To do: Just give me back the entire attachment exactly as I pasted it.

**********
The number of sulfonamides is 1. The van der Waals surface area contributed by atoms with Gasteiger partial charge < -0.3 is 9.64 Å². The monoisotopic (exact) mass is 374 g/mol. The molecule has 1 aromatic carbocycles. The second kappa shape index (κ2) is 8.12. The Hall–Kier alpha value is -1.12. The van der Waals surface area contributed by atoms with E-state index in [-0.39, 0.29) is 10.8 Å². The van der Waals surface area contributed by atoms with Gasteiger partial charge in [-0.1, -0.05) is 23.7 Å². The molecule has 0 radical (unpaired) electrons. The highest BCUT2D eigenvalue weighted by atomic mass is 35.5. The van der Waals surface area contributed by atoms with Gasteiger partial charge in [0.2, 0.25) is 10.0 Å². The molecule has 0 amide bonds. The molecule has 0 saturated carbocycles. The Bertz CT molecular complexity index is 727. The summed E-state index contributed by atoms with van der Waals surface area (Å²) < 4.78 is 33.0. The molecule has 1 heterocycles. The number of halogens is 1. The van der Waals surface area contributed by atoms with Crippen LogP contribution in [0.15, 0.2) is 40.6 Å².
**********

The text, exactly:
The number of sulfonamides is 1. The van der Waals surface area contributed by atoms with Gasteiger partial charge < -0.3 is 9.64 Å². The monoisotopic (exact) mass is 374 g/mol. The molecule has 1 aromatic carbocycles. The second kappa shape index (κ2) is 8.12. The Hall–Kier alpha value is -1.12. The van der Waals surface area contributed by atoms with E-state index in [-0.39, 0.29) is 10.8 Å². The van der Waals surface area contributed by atoms with Gasteiger partial charge in [-0.1, -0.05) is 23.7 Å². The molecule has 0 radical (unpaired) electrons. The highest BCUT2D eigenvalue weighted by atomic mass is 35.5. The van der Waals surface area contributed by atoms with Gasteiger partial charge in [0.2, 0.25) is 10.0 Å². The molecule has 0 amide bonds. The molecule has 0 saturated carbocycles. The Bertz CT molecular complexity index is 727. The summed E-state index contributed by atoms with van der Waals surface area (Å²) < 4.78 is 33.0. The molecule has 1 heterocycles. The number of halogens is 1. The van der Waals surface area contributed by atoms with Crippen LogP contribution in [0.15, 0.2) is 40.6 Å².